Fighting a common enemy sometimes brought them close. Irish Republicans and Labor Zionists shared arms caches and safe houses in Belfast in the 1930s. In 1938 the Zionist militant leader Vladimir Jabotinsky came to Dublin to study anti-British guerrilla tactics with Robert Briscoe, the veteran Jewish IRA commander and future Dublin mayor. Briscoe later went to New York to raise money and support among Irish-Americans for Jabotinsky’s Irgun. Yitzhak Shamir, heading the pre-state Freedom Fighters of Israel, better known as the Stern Gang, took the code name “Michael” to honor Irish revolutionary Michael Collins.
Interests were never identical, of course. During World War II, some Jews recall bitterly, the radical wing of the IRA briefly sought an alliance with Nazi Germany, the enemy of its enemy, unfazed by the Nazis’ murderous racism. Few remember that the Nazis found them useless and abandoned them. Fewer still remember that Shamir tried to ally his Stern Gang with the Nazis during the same years for the same reason, but the Nazis wouldn’t have him. Once again, Jews and Irish shared a common fate, angry with the Allies but unwelcome on the other side.
It’s a mistake to romanticize the relationship more than it deserves. Ireland’s old-school Catholicism sometimes held Jews in disdain after other nations had outgrown such bias. After 1949, when Ireland won full independence, it joined an informal bloc of deeply Catholic nations, including Spain, Portugal and the Vatican, that snubbed Israel and withheld recognition for years. Today Irish Middle East diplomacy treats Israel more harshly than almost any other European state.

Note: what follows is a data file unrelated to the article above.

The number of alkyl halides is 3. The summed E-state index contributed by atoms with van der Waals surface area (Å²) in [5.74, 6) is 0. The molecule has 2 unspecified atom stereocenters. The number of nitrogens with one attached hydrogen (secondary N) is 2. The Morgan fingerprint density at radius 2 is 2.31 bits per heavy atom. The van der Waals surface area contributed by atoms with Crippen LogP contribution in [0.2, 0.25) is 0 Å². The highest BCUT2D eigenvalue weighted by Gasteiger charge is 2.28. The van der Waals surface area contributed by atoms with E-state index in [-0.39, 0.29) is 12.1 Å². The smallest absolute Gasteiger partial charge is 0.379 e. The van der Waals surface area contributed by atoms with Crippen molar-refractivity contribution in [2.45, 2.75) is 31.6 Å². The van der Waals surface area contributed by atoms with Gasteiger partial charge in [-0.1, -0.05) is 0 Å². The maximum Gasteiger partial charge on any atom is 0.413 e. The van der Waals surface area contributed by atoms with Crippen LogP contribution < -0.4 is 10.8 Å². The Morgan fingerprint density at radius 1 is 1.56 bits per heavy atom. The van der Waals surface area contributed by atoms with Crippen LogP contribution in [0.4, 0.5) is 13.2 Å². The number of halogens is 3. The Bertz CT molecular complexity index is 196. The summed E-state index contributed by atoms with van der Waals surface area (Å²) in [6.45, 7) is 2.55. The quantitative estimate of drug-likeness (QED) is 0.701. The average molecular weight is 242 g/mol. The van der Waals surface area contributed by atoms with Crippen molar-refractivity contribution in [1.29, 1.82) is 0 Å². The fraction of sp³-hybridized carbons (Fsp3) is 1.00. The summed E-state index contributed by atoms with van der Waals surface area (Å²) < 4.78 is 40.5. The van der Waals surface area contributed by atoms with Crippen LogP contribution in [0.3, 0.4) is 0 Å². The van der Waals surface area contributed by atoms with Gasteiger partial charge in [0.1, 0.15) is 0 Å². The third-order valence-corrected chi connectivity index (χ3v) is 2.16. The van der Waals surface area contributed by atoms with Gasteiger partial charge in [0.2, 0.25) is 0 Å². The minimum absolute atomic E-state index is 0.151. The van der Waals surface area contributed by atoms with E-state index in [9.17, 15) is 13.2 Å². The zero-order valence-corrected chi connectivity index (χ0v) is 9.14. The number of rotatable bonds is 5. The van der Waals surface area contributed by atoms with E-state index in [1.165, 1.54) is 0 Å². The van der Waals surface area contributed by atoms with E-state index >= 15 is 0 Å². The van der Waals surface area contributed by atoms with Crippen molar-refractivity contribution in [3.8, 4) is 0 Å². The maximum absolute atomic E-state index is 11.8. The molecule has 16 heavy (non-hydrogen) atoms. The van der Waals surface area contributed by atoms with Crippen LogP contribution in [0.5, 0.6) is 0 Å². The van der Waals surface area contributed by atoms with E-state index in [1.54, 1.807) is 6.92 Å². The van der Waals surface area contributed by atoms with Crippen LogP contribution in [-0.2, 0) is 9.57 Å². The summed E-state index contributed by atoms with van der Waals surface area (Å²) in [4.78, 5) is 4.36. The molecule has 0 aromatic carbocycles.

If romanticism is misplaced, though, there’s a greater danger in cynicism. It’s fashionable these days to see enemies everywhere, to nurse every slight and conclude that Jews are a people apart. That may have been true once, but no longer. Today Jews have re-entered the rough and tumble of history, just as Zionism intended. In this imperfect world alliances have limits and heroes have lead feet, friends let you down and enemies meet you halfway. This is what freedom looks like.
And so, in this season of deliverance, let’s raise a glass (or four) to the brave martyrs of Warsaw and Dublin who lit the way, and say dayenu.
Contact J.J. Goldberg at firstname.lastname@example.org